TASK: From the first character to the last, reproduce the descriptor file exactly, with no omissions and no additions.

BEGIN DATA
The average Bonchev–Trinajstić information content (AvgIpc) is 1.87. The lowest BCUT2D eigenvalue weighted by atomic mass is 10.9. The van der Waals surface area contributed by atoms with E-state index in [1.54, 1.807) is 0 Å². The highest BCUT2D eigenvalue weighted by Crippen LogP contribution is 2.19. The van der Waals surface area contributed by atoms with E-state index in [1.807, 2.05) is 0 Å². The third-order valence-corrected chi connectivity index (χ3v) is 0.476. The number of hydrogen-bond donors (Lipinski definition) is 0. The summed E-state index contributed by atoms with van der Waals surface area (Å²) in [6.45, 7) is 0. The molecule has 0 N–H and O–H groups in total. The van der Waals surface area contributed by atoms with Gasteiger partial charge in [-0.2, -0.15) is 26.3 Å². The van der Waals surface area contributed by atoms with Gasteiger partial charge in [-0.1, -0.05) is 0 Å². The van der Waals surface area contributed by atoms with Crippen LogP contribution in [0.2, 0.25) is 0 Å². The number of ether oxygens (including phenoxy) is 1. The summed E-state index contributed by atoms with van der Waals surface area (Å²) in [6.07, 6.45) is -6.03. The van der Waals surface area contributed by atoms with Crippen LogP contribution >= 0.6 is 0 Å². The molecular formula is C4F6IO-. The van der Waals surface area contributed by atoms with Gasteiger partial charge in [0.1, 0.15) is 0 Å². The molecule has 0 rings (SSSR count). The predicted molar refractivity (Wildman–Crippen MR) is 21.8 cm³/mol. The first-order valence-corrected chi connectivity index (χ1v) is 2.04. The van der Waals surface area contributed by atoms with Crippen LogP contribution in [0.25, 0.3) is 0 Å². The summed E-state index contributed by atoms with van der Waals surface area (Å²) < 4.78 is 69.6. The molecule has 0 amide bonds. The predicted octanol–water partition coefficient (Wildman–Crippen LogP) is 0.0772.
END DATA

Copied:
The average Bonchev–Trinajstić information content (AvgIpc) is 1.87. The lowest BCUT2D eigenvalue weighted by atomic mass is 10.9. The van der Waals surface area contributed by atoms with E-state index in [1.54, 1.807) is 0 Å². The highest BCUT2D eigenvalue weighted by Crippen LogP contribution is 2.19. The van der Waals surface area contributed by atoms with E-state index in [1.807, 2.05) is 0 Å². The third-order valence-corrected chi connectivity index (χ3v) is 0.476. The number of hydrogen-bond donors (Lipinski definition) is 0. The summed E-state index contributed by atoms with van der Waals surface area (Å²) in [6.45, 7) is 0. The molecule has 0 N–H and O–H groups in total. The van der Waals surface area contributed by atoms with Gasteiger partial charge in [-0.2, -0.15) is 26.3 Å². The van der Waals surface area contributed by atoms with Gasteiger partial charge in [-0.1, -0.05) is 0 Å². The van der Waals surface area contributed by atoms with Crippen LogP contribution in [0.2, 0.25) is 0 Å². The number of ether oxygens (including phenoxy) is 1. The summed E-state index contributed by atoms with van der Waals surface area (Å²) in [6.07, 6.45) is -6.03. The van der Waals surface area contributed by atoms with Crippen LogP contribution >= 0.6 is 0 Å². The molecular formula is C4F6IO-. The van der Waals surface area contributed by atoms with Gasteiger partial charge in [0.1, 0.15) is 0 Å². The molecule has 0 rings (SSSR count). The predicted molar refractivity (Wildman–Crippen MR) is 21.8 cm³/mol. The first-order valence-corrected chi connectivity index (χ1v) is 2.04. The van der Waals surface area contributed by atoms with Crippen LogP contribution in [0.25, 0.3) is 0 Å². The summed E-state index contributed by atoms with van der Waals surface area (Å²) < 4.78 is 69.6. The molecule has 0 amide bonds. The predicted octanol–water partition coefficient (Wildman–Crippen LogP) is 0.0772.